Things are moving pretty fast with the blockchain scene, its like one day the world is only exploring all the possibilities that come with the technology and the next day, it has already been applied in some part of the world.
It is growing rapidly to say in the least, because the entire idea of practicing the right to vote on blockchain was a mere guess, a prediction. But now South Korea is actually keen on applying blockchain in the government sector.
According to reports, South Korea is actually planning to develop a voting system based on blockchain. While one might think it’s merely a plan and nothing might actually follow through, they are starting trails as early as next month in the private sector, so this is the real deal. And they will be conducted by the Korea Internet and Security Agency (KISA) in alliance with Seoul National University’s Blockchain Society.
The blockchain technology will be implemented and further tested upon the online voting system. The tests, according to the plan, will be jointly performed by three key organizations; the Ministry of Science, ICT and the National Election Commission (NEC). The purpose of implementing the blockchain tech particularly on the online voting system, is voter authentication and result saving. According to the report,
Voting will be conducted via mobile and personal computers. Data will be saved on a distributed network and all voters will be able to view voting results as they progress.
After the trial period, the NEC will make the final decision of using this technology for online voting. All the while noting that there will be some upgrades to the final voting system, like the addition of artificial intelligence (AI), big data, and Internet of Things (IoT) tech.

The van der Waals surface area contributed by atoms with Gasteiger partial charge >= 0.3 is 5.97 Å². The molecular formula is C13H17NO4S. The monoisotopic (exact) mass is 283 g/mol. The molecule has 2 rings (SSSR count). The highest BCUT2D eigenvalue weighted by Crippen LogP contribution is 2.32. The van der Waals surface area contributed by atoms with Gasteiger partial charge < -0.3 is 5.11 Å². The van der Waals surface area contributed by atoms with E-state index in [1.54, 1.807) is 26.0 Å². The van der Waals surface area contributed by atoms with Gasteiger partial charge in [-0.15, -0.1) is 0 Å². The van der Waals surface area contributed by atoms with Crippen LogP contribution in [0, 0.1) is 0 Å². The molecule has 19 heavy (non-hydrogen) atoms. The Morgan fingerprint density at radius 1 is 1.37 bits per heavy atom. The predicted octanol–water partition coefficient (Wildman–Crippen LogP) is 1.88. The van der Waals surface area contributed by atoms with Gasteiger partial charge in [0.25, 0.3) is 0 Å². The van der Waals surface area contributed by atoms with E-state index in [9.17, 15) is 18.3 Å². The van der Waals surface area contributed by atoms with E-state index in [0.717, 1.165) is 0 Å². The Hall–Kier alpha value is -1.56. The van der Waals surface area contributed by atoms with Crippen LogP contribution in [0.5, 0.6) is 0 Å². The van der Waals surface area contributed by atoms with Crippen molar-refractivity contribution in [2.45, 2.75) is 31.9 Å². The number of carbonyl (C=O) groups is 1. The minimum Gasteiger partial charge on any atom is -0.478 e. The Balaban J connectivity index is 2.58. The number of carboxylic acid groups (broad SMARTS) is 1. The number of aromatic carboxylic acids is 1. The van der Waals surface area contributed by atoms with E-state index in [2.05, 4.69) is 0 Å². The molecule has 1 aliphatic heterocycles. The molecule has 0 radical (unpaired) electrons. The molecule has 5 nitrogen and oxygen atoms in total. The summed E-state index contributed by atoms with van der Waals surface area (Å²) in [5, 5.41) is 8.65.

Blockchain-based Online Voting in other Countries
The United States isn’t far behind from South Korea when it comes to blockchain tech. Because a similar mobile voting system, based on blockchain had been scheduled to be used in West Virginia’s midterm elections.
Following the early elections in November, the Secretary of State pointed out that the military personnel, who were deployed abroad had successfully practiced their right to vote. He noted that about 144 individuals stationed overseas from 24 countries were able to cast their votes, owing to the blockchain platform called Voatz.
This year only, several other countries around the world have given consideration to blockchain-based voting systems, like Ukraine, Catalonia, and the Japanese city of Tsukuba. Even the Swiss city of Zug, which is considered as the ‘Crypto Valley’, conducted a blockchain-powered trial municipal vote, back in June.
For further details, stay tuned to BlockPublisher.